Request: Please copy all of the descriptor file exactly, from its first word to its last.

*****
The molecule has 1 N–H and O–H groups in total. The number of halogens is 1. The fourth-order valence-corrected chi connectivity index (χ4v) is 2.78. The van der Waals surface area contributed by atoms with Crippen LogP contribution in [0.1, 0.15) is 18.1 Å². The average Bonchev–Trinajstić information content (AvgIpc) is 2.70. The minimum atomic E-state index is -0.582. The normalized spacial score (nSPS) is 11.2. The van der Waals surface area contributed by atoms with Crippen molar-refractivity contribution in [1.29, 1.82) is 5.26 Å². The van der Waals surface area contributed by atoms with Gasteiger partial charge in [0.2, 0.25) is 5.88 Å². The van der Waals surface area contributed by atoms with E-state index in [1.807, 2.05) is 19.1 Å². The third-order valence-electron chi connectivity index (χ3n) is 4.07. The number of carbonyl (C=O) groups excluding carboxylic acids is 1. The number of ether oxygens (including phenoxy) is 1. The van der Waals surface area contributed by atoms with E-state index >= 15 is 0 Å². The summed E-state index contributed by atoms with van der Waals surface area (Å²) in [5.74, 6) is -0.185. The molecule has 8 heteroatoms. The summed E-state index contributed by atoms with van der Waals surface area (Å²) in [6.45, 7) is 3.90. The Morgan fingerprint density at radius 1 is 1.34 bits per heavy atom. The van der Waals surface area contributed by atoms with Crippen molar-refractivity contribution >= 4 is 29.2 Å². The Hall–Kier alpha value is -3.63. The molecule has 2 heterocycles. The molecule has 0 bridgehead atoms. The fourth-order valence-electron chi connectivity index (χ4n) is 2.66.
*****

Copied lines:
The molecule has 1 N–H and O–H groups in total. The number of halogens is 1. The fourth-order valence-corrected chi connectivity index (χ4v) is 2.78. The van der Waals surface area contributed by atoms with Crippen LogP contribution in [0.1, 0.15) is 18.1 Å². The average Bonchev–Trinajstić information content (AvgIpc) is 2.70. The minimum atomic E-state index is -0.582. The normalized spacial score (nSPS) is 11.2. The van der Waals surface area contributed by atoms with Crippen molar-refractivity contribution in [1.29, 1.82) is 5.26 Å². The van der Waals surface area contributed by atoms with Gasteiger partial charge in [0.2, 0.25) is 5.88 Å². The van der Waals surface area contributed by atoms with E-state index in [1.807, 2.05) is 19.1 Å². The third-order valence-electron chi connectivity index (χ3n) is 4.07. The number of carbonyl (C=O) groups excluding carboxylic acids is 1. The number of ether oxygens (including phenoxy) is 1. The van der Waals surface area contributed by atoms with E-state index >= 15 is 0 Å². The summed E-state index contributed by atoms with van der Waals surface area (Å²) in [5.74, 6) is -0.185. The molecule has 8 heteroatoms. The summed E-state index contributed by atoms with van der Waals surface area (Å²) in [6.45, 7) is 3.90. The Morgan fingerprint density at radius 1 is 1.34 bits per heavy atom. The van der Waals surface area contributed by atoms with Crippen molar-refractivity contribution >= 4 is 29.2 Å². The Hall–Kier alpha value is -3.63. The molecule has 2 heterocycles. The molecule has 0 bridgehead atoms. The fourth-order valence-electron chi connectivity index (χ4n) is 2.66.